Zoomer44


Latest posts by Zoomer44

is will you use the extra hour next weekend

Posted: 01/04/2013 at 20:56

Sorry, Verbun, was scim reading. How can anyone not like chocolate

Sowing seeds in toilet rolls

Posted: 01/04/2013 at 20:21

Apart from sowing the usual - sweet pea, beans and pea's I'm going to sink some leggy sunflowers in them.

About 12 rolls fit into the small seed trays and although the rolls go soggy they don't flop over if packeted in snuggly.

I've found they don't rot down very quickly in the ground, so discard the roll when planting out.

What's the weather like in your area?

Posted: 01/04/2013 at 20:05

Another sunny day and not a rain cloud in sight here in the NW.

B & Q had a sale, 3 for 2 in the paint section, so saved over £15 on wood preserve and paint for the sheds, one happy bunny.

On such a nice day, didn't feel much like painting though so had a general tidy round and did some potting up.  

aldi easter monday.

Posted: 01/04/2013 at 19:44

Normally get some good buys from Aldi, dsapointed today, as the plug plants were all nearly dead. Not worth getting any of the vegs but I did get some discounted lobelia and marigolds. After a good water the lobelia are looking better.

is will you use the extra hour next weekend

Posted: 31/03/2013 at 23:31

Gardengirl - I manged to get some stuff done.

It was always going to be either a lazy day if wet or out in the garden if dry. The fence and trellis are in dire need of attention before spring, springs into action and you can't see the wood for plants. Something of a tedious job painting, the fence is new and neighbour has already painted her side. My side means wood preserve drips onto neighbours newly painted side, so it couldn't just be slapped on. Fortunately we've both gone Oak but mines slightly darker than neighbours and there were some drips.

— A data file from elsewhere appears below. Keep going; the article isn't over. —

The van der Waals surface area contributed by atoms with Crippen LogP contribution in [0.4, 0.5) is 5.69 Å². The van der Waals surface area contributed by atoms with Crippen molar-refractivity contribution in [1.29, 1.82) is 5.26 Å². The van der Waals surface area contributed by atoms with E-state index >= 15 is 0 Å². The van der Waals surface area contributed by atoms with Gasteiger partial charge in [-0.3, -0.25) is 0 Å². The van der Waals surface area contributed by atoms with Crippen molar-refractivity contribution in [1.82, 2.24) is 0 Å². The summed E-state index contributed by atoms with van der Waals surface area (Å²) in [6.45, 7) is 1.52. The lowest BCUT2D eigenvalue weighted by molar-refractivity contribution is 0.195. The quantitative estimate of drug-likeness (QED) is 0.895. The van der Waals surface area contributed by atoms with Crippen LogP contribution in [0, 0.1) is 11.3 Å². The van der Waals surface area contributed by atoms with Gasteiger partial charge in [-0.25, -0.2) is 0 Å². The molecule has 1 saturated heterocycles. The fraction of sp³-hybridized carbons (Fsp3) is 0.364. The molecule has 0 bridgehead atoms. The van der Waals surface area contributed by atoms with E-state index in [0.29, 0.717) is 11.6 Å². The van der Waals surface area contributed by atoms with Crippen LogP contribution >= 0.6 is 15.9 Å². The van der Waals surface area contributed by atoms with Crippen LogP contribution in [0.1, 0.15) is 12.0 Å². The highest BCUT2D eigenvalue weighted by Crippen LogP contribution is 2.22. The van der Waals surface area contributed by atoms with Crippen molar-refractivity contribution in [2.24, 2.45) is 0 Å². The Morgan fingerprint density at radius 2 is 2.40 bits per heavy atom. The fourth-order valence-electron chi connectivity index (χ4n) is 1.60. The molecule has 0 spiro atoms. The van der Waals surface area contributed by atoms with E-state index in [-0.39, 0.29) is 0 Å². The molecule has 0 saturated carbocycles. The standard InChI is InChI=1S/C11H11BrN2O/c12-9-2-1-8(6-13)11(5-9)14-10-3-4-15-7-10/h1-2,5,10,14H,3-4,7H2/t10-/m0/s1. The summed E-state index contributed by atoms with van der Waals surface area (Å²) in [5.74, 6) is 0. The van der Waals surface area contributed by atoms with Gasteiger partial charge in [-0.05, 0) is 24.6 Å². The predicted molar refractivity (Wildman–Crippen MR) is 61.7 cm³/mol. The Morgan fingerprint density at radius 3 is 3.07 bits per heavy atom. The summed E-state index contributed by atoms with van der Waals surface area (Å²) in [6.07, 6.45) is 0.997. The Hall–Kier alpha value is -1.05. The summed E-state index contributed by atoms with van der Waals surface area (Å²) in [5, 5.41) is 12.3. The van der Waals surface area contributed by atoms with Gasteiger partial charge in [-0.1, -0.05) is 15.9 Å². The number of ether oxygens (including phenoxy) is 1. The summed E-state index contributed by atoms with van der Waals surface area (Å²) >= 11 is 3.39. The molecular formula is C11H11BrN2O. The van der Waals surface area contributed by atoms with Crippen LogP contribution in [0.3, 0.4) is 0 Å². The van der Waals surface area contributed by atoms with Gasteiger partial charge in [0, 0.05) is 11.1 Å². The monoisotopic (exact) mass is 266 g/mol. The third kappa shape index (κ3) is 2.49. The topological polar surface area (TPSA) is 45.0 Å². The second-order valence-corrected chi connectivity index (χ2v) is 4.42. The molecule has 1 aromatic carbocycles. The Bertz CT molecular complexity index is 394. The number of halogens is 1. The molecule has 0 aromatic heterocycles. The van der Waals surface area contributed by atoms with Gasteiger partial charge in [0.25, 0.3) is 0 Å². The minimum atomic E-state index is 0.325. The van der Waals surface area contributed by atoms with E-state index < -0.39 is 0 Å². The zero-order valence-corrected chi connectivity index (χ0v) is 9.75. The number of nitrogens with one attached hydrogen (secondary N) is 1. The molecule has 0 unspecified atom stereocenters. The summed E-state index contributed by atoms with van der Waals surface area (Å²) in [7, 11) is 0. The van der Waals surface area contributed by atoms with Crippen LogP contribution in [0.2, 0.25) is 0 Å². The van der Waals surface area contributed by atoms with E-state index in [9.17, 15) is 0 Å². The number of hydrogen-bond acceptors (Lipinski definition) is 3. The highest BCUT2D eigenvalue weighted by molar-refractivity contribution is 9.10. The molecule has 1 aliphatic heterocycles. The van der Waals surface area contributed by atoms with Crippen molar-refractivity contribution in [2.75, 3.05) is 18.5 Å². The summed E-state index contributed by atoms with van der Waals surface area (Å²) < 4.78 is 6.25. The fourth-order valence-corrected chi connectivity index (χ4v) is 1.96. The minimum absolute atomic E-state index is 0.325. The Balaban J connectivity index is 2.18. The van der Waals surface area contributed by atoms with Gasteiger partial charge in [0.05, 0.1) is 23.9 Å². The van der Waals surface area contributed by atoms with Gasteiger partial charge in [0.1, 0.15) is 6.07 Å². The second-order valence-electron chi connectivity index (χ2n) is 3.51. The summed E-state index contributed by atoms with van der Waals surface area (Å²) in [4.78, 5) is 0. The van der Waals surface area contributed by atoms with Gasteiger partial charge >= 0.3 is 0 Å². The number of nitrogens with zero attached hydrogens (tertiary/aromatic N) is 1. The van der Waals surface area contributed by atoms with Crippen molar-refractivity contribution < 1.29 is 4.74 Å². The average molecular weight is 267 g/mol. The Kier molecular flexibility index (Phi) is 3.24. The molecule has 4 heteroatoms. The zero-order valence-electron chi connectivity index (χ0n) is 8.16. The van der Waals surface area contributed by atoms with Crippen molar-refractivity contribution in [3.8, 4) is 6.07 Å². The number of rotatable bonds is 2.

Running out of wood preserve stopped play but the fence is done, not so sure I want to give it a second coat though 

Verdun. Enjoy your choc.      

I'm the kiss of death to herbs it seems......

Posted: 31/03/2013 at 22:49

I use a lot of herbs in cooking too. One of the advantages of having fresh is you can put hand fulls in. Made an aubergine dish the other day which needed a layer of basil, ever so tasty.

If the seedlings are just keeling over, the problem could be damping off. I find watering from below and sprinkling a layer of vermiculite around the stem helps prevent this. 

Seed swap

Posted: 31/03/2013 at 22:03

Bev. Received my seeds yesterday. Thank you.

What's the weather like in your area?

Posted: 31/03/2013 at 21:57

Glorious sunshine today in the North West. The sky clouded over a couple of times this morning and it looked like rain but has stayed dry all day.

Painted the back fence and if it stays fine tomorrow will paint the trellis, I ran out of wood preserve, so it's a trip down to B & Q first thing.   

Some of my seedlings are beginning to grow true leaves although you might need a magnifying glass to see them

Woodlice

Posted: 31/03/2013 at 21:35

I'm the kiss of death to herbs it seems......

Posted: 31/03/2013 at 21:16

Read somewhere Parsley can be irratic at germination, it's also a biennial, try sowing it later in the year. Last year I sowed some about June/July time and planted it out late September in a sheltered nursery bed. to over winter. 

It's still a little early to be sowing some herbs. Basil and coriander for instance, like it to be warmer. Basil's a meditarenian plant, some varieties do better in our climate, than others, I grow Minette which does well here in the North West.

I don't think it's worth sowing perennial herbs when you only want one plant, far cheaper just to buy the plant from a GC or nursery. Chives, thyme, rosemary, lemon balm and mint don't seem to mind our most harsh winters, I'm sure there are others and so you don't need to keep sowing once you've bought your first plant and all these can easily be split.  

I had the same problem with supermarket bought herbs so never buy them now.  

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